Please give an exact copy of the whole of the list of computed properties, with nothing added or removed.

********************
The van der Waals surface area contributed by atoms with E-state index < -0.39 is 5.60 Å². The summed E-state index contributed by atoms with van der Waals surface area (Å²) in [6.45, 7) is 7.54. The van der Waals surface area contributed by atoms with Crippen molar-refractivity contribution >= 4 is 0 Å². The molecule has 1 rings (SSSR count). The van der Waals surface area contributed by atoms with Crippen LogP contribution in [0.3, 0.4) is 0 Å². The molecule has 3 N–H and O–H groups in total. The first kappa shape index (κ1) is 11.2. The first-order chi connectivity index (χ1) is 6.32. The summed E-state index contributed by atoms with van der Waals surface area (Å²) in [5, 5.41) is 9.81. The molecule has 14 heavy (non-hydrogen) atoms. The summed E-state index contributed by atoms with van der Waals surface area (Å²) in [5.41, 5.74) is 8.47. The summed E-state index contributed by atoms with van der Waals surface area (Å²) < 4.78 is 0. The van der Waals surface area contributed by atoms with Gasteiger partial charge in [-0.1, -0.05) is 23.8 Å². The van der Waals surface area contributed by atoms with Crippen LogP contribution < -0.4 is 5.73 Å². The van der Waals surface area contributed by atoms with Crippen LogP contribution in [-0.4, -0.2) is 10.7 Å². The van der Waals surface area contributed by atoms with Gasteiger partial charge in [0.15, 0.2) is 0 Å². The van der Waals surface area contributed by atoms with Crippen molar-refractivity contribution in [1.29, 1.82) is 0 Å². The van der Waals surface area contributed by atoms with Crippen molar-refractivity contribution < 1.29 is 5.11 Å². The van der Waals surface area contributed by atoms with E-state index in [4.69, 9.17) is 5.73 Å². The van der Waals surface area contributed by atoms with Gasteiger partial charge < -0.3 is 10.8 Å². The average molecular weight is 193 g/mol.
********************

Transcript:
The van der Waals surface area contributed by atoms with E-state index < -0.39 is 5.60 Å². The summed E-state index contributed by atoms with van der Waals surface area (Å²) in [6.45, 7) is 7.54. The van der Waals surface area contributed by atoms with Crippen molar-refractivity contribution >= 4 is 0 Å². The molecule has 1 rings (SSSR count). The van der Waals surface area contributed by atoms with Crippen LogP contribution in [0.3, 0.4) is 0 Å². The molecule has 3 N–H and O–H groups in total. The first kappa shape index (κ1) is 11.2. The first-order chi connectivity index (χ1) is 6.32. The summed E-state index contributed by atoms with van der Waals surface area (Å²) in [5, 5.41) is 9.81. The molecule has 14 heavy (non-hydrogen) atoms. The summed E-state index contributed by atoms with van der Waals surface area (Å²) in [5.41, 5.74) is 8.47. The summed E-state index contributed by atoms with van der Waals surface area (Å²) < 4.78 is 0. The van der Waals surface area contributed by atoms with Gasteiger partial charge in [-0.1, -0.05) is 23.8 Å². The van der Waals surface area contributed by atoms with Crippen LogP contribution < -0.4 is 5.73 Å². The van der Waals surface area contributed by atoms with Crippen LogP contribution in [-0.4, -0.2) is 10.7 Å². The van der Waals surface area contributed by atoms with Gasteiger partial charge in [0.15, 0.2) is 0 Å². The van der Waals surface area contributed by atoms with Crippen molar-refractivity contribution in [1.29, 1.82) is 0 Å². The van der Waals surface area contributed by atoms with Crippen molar-refractivity contribution < 1.29 is 5.11 Å². The van der Waals surface area contributed by atoms with E-state index in [4.69, 9.17) is 5.73 Å². The van der Waals surface area contributed by atoms with Gasteiger partial charge < -0.3 is 10.8 Å². The average molecular weight is 193 g/mol.